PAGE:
It sounds like a very physical experience for the audience as well.
Totally. We’re fascinated by this tension between revulsion and wanting more. In one piece we made ten performers compete for the audience’s attention. The one thing that always worked was running and screaming across the stage. It feels bad as a performer to do that because it’s such a base, easy method, but it also feels bad for the audience members because it works every time, you can’t help but look. It’s a reflection of the attention economy, a model for the free market, in which you have to compete if you want attention. After the performance, one of the audience members said ‘there was no amount of attention we could give you guys to make you stop.’ Our economy is like that as well. You will never get to the point where you buy enough hamburgers from McDonalds that will make them go ‘ok we’ll stop showing you commercials now’. There’s a drive in all of our performances to expose these kinds of contradictions. People tend to walk away not necessarily knowing what we were trying to do, but feeling it.
You’re working on one-on-one performances now, how do you create that same visceral experience there?
My master’s research is focused on that. This performance uses tarot cards, and was based on the thought that in 2018, it’s hard to trust the classical representation process. If I’m telling the story of Romeo and Juliet, I no longer trust people to see it and relate, to think ‘hey, I’m like Romeo, that’s me up there’. I think the only way to evoke that sensation is if I’m literally telling you the story of you. It’s a second person narrative, the ‘once upon a time’ becomes your own story. The cards seem arbitrary, but people are willing to have their line of thought intersected with these symbols. I’m trying to shape it into a piece for multiple people, but perhaps if you introduce a group aspect to it, people don’t go to the same place, mentally. Maybe I’ll spend two years on this research and conclude that it doesn’t work. I’m probably fine with that.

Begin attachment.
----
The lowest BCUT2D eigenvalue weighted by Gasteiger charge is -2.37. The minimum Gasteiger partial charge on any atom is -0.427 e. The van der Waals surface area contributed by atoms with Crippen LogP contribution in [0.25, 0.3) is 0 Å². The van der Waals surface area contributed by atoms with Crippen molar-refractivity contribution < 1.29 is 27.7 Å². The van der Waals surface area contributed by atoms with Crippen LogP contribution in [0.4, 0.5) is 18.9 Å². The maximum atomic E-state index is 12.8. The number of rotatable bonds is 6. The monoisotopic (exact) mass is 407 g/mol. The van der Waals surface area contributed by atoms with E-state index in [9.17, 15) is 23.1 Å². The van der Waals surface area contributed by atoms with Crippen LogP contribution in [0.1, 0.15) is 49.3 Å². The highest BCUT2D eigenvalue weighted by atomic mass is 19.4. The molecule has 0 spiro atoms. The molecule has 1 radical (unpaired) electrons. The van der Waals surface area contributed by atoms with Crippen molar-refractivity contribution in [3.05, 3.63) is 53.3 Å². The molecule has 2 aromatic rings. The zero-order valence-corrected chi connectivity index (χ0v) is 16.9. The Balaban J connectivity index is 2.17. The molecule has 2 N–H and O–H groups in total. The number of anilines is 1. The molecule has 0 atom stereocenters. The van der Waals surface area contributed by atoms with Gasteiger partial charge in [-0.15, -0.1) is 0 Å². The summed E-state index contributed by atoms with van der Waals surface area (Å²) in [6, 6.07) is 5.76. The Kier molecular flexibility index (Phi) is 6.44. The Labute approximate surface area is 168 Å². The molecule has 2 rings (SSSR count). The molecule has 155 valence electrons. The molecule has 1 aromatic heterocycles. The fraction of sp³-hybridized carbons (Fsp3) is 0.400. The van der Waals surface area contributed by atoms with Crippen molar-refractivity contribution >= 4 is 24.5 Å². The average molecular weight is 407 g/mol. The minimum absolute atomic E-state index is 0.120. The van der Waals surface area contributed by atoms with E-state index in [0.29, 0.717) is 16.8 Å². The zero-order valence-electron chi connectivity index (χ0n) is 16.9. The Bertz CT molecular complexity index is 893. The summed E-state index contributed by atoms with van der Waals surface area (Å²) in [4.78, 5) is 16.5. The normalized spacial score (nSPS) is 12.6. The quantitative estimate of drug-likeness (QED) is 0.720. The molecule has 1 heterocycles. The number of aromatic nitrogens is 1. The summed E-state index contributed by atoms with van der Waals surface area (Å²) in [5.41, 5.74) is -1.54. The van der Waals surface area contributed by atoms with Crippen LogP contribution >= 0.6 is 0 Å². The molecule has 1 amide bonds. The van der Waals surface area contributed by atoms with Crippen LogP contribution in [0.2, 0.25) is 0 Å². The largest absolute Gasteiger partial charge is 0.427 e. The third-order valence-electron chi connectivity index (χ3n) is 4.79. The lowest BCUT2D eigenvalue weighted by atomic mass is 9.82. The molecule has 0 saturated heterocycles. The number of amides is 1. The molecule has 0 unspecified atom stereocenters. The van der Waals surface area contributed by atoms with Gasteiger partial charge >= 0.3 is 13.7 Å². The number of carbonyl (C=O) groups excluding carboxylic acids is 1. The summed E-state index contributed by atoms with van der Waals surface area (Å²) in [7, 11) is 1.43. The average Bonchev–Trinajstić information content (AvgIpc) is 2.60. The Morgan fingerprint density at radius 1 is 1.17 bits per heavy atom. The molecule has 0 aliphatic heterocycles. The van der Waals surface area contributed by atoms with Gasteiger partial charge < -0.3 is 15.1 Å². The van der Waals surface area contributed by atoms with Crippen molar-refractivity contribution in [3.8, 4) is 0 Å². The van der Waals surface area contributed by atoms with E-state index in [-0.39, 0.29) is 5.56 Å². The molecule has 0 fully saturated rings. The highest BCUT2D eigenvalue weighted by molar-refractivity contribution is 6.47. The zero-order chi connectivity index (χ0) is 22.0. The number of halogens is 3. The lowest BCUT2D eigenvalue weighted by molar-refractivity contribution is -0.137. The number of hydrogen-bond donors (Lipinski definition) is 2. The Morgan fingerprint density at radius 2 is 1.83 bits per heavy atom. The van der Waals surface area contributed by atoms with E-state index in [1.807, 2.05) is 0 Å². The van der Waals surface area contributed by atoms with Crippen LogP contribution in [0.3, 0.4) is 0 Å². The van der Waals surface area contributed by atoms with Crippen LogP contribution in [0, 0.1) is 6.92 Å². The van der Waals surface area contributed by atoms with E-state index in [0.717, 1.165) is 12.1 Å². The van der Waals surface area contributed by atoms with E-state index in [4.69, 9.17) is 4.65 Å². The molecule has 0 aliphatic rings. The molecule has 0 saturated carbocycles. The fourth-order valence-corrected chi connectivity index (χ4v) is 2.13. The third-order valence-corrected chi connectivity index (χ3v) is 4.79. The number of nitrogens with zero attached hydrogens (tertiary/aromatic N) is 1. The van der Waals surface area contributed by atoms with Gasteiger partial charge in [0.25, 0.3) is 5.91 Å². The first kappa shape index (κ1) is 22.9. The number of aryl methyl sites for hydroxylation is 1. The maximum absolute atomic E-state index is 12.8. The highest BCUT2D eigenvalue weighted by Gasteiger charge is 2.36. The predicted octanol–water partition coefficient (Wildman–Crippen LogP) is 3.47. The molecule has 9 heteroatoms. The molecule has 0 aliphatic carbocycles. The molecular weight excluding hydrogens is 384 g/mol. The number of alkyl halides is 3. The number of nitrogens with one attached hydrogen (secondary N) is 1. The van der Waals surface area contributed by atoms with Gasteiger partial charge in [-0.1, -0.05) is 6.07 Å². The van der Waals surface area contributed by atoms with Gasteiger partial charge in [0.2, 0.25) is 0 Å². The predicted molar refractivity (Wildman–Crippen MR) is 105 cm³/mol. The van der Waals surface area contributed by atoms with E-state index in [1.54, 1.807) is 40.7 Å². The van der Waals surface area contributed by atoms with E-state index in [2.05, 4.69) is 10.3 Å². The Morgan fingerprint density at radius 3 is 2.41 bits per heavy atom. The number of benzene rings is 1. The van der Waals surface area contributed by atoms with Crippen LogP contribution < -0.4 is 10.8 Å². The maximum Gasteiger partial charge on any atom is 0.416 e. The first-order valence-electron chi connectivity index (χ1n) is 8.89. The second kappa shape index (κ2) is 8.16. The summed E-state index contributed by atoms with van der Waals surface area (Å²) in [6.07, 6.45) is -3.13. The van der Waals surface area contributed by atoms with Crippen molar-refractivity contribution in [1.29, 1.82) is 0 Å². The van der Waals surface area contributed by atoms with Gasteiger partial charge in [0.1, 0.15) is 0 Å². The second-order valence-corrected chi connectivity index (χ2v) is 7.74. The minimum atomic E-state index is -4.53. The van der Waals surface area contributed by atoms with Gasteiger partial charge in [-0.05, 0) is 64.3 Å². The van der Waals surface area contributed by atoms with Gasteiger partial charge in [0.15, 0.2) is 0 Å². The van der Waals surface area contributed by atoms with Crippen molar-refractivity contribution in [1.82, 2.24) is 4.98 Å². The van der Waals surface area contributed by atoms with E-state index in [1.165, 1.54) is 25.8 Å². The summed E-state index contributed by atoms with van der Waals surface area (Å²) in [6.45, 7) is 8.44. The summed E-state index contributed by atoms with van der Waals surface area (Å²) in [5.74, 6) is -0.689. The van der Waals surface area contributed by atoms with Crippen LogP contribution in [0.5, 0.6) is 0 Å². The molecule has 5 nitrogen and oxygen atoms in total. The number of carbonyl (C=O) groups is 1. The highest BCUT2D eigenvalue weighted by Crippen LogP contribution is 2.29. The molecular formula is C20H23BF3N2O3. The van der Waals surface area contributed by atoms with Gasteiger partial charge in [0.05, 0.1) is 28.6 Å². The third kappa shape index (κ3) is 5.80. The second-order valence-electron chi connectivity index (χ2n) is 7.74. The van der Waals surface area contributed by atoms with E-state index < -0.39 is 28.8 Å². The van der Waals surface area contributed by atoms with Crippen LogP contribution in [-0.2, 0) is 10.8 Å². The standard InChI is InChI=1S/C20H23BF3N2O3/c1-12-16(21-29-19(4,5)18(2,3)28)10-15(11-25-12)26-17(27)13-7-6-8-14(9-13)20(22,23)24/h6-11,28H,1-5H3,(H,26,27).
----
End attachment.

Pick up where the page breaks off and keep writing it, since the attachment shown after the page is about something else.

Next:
Is that the kind of performance you could do at WOW?
Hopefully! When I applied to live here, I was told they haven’t really had many performance artists yet. There are a lot of visual artists, and the way they contribute is to make art for the gallery. I can’t really do that. But the hostel guests stopping by at WOW do make for an interesting audience. Even if they’re only here for a few days, it’s like a continuous group of subjects for my research! We’re trying to figure out how to make that kind of programming happen.
Just living here has been great though, in this hive of people all doing their own thing. I get a kick out of people who are passionate about their work. When I run into my neighbours in the kitchen here, it’s never ‘hey how’s the weather?’ but always ‘hey, tell me about this thing you care deeply about, here’s the thing I care deeply about’. Everyone is here because they’re trying to make it, more or less on their own, which makes for a strong and inspiring community.
Words by Suzanna Knight / Picture by Roman Ermolaev (WOW AIR)
by WOW Amsterdam
If I’m telling the story of Romeo and Juliet, I no longer trust people to see it and relate, to think ‘hey, I’m like Romeo, that’s me up there’.